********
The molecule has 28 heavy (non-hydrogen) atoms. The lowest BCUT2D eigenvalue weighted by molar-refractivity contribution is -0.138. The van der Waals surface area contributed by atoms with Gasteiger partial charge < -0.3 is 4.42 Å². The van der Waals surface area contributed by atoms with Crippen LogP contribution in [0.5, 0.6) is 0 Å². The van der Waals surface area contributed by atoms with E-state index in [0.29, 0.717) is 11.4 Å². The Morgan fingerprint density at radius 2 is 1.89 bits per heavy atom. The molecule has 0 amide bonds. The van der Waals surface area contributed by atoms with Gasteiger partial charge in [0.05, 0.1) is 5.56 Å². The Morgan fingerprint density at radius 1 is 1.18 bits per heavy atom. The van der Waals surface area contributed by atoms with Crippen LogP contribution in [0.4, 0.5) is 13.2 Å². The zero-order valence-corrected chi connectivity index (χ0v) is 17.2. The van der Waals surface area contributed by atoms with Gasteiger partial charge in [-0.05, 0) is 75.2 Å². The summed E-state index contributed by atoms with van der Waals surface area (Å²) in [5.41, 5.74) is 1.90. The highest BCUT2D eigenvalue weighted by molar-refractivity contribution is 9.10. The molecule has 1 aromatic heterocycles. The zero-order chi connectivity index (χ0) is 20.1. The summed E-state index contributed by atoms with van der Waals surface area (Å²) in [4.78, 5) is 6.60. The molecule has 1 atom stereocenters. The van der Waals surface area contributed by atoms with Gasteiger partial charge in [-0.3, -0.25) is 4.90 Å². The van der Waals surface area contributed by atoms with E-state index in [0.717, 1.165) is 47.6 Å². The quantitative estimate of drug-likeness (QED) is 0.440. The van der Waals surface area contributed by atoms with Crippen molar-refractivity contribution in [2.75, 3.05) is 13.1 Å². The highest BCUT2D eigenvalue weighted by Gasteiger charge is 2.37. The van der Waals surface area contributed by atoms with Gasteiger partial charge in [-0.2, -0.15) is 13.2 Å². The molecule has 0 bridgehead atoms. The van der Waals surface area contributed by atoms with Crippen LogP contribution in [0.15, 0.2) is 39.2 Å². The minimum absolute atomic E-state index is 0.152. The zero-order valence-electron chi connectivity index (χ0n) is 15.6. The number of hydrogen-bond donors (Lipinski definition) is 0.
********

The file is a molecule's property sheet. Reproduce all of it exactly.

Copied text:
The molecule has 28 heavy (non-hydrogen) atoms. The lowest BCUT2D eigenvalue weighted by molar-refractivity contribution is -0.138. The van der Waals surface area contributed by atoms with Gasteiger partial charge < -0.3 is 4.42 Å². The van der Waals surface area contributed by atoms with Crippen LogP contribution in [0.5, 0.6) is 0 Å². The van der Waals surface area contributed by atoms with E-state index in [0.29, 0.717) is 11.4 Å². The Morgan fingerprint density at radius 2 is 1.89 bits per heavy atom. The molecule has 0 amide bonds. The van der Waals surface area contributed by atoms with Gasteiger partial charge in [0.05, 0.1) is 5.56 Å². The Morgan fingerprint density at radius 1 is 1.18 bits per heavy atom. The van der Waals surface area contributed by atoms with Crippen LogP contribution in [0.4, 0.5) is 13.2 Å². The zero-order valence-corrected chi connectivity index (χ0v) is 17.2. The van der Waals surface area contributed by atoms with Gasteiger partial charge in [-0.05, 0) is 75.2 Å². The summed E-state index contributed by atoms with van der Waals surface area (Å²) in [5.41, 5.74) is 1.90. The highest BCUT2D eigenvalue weighted by molar-refractivity contribution is 9.10. The molecule has 1 aromatic heterocycles. The zero-order chi connectivity index (χ0) is 20.1. The summed E-state index contributed by atoms with van der Waals surface area (Å²) in [4.78, 5) is 6.60. The molecule has 1 atom stereocenters. The van der Waals surface area contributed by atoms with Gasteiger partial charge in [-0.3, -0.25) is 4.90 Å². The van der Waals surface area contributed by atoms with E-state index in [0.717, 1.165) is 47.6 Å². The quantitative estimate of drug-likeness (QED) is 0.440. The van der Waals surface area contributed by atoms with Crippen molar-refractivity contribution in [2.75, 3.05) is 13.1 Å². The highest BCUT2D eigenvalue weighted by Gasteiger charge is 2.37. The van der Waals surface area contributed by atoms with Gasteiger partial charge in [-0.2, -0.15) is 13.2 Å². The molecule has 0 bridgehead atoms. The van der Waals surface area contributed by atoms with Crippen LogP contribution in [0.15, 0.2) is 39.2 Å². The minimum absolute atomic E-state index is 0.152. The zero-order valence-electron chi connectivity index (χ0n) is 15.6. The number of hydrogen-bond donors (Lipinski definition) is 0.